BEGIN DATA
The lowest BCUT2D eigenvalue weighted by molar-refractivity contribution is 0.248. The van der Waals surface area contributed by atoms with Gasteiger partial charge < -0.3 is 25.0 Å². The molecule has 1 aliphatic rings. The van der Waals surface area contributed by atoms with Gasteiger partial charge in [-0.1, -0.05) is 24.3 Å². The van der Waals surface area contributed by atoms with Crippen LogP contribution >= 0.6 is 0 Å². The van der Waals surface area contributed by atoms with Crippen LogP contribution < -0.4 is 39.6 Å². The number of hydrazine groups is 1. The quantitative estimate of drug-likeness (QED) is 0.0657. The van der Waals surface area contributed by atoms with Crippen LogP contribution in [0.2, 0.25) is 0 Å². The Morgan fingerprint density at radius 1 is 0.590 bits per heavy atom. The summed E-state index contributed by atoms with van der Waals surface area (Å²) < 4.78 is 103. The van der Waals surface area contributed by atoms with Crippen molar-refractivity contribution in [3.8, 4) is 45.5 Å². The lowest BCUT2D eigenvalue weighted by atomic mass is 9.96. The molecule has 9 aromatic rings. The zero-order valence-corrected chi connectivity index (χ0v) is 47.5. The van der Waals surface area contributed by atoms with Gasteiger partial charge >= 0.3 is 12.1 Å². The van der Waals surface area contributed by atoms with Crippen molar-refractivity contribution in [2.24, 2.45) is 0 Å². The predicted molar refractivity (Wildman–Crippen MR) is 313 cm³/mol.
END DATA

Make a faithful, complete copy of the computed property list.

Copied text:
The lowest BCUT2D eigenvalue weighted by molar-refractivity contribution is 0.248. The van der Waals surface area contributed by atoms with Gasteiger partial charge < -0.3 is 25.0 Å². The molecule has 1 aliphatic rings. The van der Waals surface area contributed by atoms with Gasteiger partial charge in [-0.1, -0.05) is 24.3 Å². The van der Waals surface area contributed by atoms with Crippen LogP contribution >= 0.6 is 0 Å². The van der Waals surface area contributed by atoms with Crippen LogP contribution < -0.4 is 39.6 Å². The number of hydrazine groups is 1. The quantitative estimate of drug-likeness (QED) is 0.0657. The van der Waals surface area contributed by atoms with Crippen LogP contribution in [0.2, 0.25) is 0 Å². The Morgan fingerprint density at radius 1 is 0.590 bits per heavy atom. The summed E-state index contributed by atoms with van der Waals surface area (Å²) < 4.78 is 103. The van der Waals surface area contributed by atoms with Crippen molar-refractivity contribution in [3.8, 4) is 45.5 Å². The lowest BCUT2D eigenvalue weighted by atomic mass is 9.96. The molecule has 9 aromatic rings. The zero-order valence-corrected chi connectivity index (χ0v) is 47.5. The van der Waals surface area contributed by atoms with Gasteiger partial charge >= 0.3 is 12.1 Å². The van der Waals surface area contributed by atoms with Crippen molar-refractivity contribution in [2.24, 2.45) is 0 Å². The predicted molar refractivity (Wildman–Crippen MR) is 313 cm³/mol.